IMG_3222_Zeldis_515_515.jpg

John Zeldis


Job title and place of work

Principal Scientist Marine Ecology, NIWA, Christchurch.

What is your role in the CARIM project? What work package are you contributing to?

Leader Biogeochemical modelling - Work Package RA2

I lead the Research Aim which is building a variety of models that describe acidification in coastal waters. We intend that as well as understanding the present situation, our modelling will enable us to make predictions about what might happen in the future.

 

What do you do on an average work day?

I have been building a model which describes the ‘when’, ‘where’ and ‘why’ of coastal acidification in the Hauraki Gulf and Firth of Thames. The model uses oceanographic data we have collected during NIWA ship surveys in the Hauraki Gulf, combined with water quality data from rivers from regional councils and NIWA.    

Why is studying coastal acidification important?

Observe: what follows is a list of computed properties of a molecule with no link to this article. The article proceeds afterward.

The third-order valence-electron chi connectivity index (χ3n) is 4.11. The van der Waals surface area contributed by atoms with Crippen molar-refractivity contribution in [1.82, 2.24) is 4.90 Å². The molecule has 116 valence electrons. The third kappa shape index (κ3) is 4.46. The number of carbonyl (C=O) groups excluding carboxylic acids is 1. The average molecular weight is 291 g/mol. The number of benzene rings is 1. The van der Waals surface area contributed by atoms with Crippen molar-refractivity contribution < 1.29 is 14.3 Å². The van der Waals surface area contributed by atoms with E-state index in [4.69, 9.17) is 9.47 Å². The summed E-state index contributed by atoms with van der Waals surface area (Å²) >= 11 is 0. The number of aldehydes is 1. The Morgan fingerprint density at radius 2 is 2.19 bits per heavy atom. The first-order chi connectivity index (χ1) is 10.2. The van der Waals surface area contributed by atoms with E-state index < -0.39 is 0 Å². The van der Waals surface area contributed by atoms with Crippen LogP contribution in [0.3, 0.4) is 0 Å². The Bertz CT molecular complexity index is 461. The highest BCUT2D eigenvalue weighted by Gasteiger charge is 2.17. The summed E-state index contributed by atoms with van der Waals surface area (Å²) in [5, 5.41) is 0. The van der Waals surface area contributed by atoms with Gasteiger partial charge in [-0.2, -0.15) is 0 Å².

In many parts of the world, the pH of coastal waters is decreasing (worsening) at a much faster rate than it is in the open ocean. Acidification can be stressful for marine animals and plants that rely on carbonate structures for shell-making, and even for those that don’t, such as larval fish. This is serious because so many important elements of natural marine ecosystems exist in coasts, including many of the resources we use.       

What study did you do at high school? And after high school?

In high school I studied English, Spanish and all branches of science. At University I concentrated on sciences, but I still dabbled in stuff like Russian literature and anthropology.

What outcomes from CARIM do you think there will be?

I think we will understand a lot more about what causes coastal acidification, and what we might be able to do about it. We also will learn about what effects it is having now, and could have in the future, on some important elements of the marine ecosystem. 

What excites you about working on this project?

I get to use what I’ve learned over many years of doing marine research, to hopefully ‘make a difference’ in the health of our marine environment.